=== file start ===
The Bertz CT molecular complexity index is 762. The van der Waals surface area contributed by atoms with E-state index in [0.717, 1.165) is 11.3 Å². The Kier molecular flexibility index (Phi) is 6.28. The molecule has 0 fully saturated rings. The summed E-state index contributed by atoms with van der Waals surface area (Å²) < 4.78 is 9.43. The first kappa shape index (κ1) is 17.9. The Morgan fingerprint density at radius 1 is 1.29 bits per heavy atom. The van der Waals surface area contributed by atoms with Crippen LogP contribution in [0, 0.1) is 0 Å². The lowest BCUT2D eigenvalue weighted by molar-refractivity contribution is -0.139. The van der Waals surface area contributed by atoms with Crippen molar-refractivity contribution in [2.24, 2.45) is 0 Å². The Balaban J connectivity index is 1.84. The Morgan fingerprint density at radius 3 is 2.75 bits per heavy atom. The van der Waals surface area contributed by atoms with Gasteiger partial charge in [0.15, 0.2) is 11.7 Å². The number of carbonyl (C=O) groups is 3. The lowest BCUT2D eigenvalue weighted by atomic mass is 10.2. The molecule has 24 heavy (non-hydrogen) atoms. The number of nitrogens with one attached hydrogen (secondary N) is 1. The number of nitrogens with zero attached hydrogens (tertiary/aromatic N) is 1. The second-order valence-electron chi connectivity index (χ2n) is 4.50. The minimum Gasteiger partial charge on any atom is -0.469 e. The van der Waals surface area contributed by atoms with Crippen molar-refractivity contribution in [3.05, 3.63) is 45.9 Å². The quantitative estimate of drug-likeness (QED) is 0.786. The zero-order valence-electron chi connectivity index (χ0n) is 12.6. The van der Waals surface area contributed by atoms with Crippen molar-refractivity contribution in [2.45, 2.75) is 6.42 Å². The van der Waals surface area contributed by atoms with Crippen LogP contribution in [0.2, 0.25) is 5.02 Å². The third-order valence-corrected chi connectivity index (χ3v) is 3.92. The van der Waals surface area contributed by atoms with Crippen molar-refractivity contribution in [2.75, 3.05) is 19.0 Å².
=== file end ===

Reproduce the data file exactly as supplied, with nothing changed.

The Bertz CT molecular complexity index is 762. The van der Waals surface area contributed by atoms with E-state index in [0.717, 1.165) is 11.3 Å². The Kier molecular flexibility index (Phi) is 6.28. The molecule has 0 fully saturated rings. The summed E-state index contributed by atoms with van der Waals surface area (Å²) < 4.78 is 9.43. The first kappa shape index (κ1) is 17.9. The Morgan fingerprint density at radius 1 is 1.29 bits per heavy atom. The van der Waals surface area contributed by atoms with Crippen LogP contribution in [0, 0.1) is 0 Å². The lowest BCUT2D eigenvalue weighted by molar-refractivity contribution is -0.139. The van der Waals surface area contributed by atoms with Crippen molar-refractivity contribution in [2.24, 2.45) is 0 Å². The Balaban J connectivity index is 1.84. The Morgan fingerprint density at radius 3 is 2.75 bits per heavy atom. The van der Waals surface area contributed by atoms with Gasteiger partial charge in [0.15, 0.2) is 11.7 Å². The number of carbonyl (C=O) groups is 3. The lowest BCUT2D eigenvalue weighted by atomic mass is 10.2. The molecule has 24 heavy (non-hydrogen) atoms. The number of nitrogens with one attached hydrogen (secondary N) is 1. The number of nitrogens with zero attached hydrogens (tertiary/aromatic N) is 1. The second-order valence-electron chi connectivity index (χ2n) is 4.50. The minimum Gasteiger partial charge on any atom is -0.469 e. The van der Waals surface area contributed by atoms with Crippen molar-refractivity contribution in [3.05, 3.63) is 45.9 Å². The quantitative estimate of drug-likeness (QED) is 0.786. The zero-order valence-electron chi connectivity index (χ0n) is 12.6. The van der Waals surface area contributed by atoms with Crippen molar-refractivity contribution in [2.45, 2.75) is 6.42 Å². The van der Waals surface area contributed by atoms with Crippen LogP contribution in [0.2, 0.25) is 5.02 Å². The third-order valence-corrected chi connectivity index (χ3v) is 3.92. The van der Waals surface area contributed by atoms with Crippen molar-refractivity contribution in [2.75, 3.05) is 19.0 Å².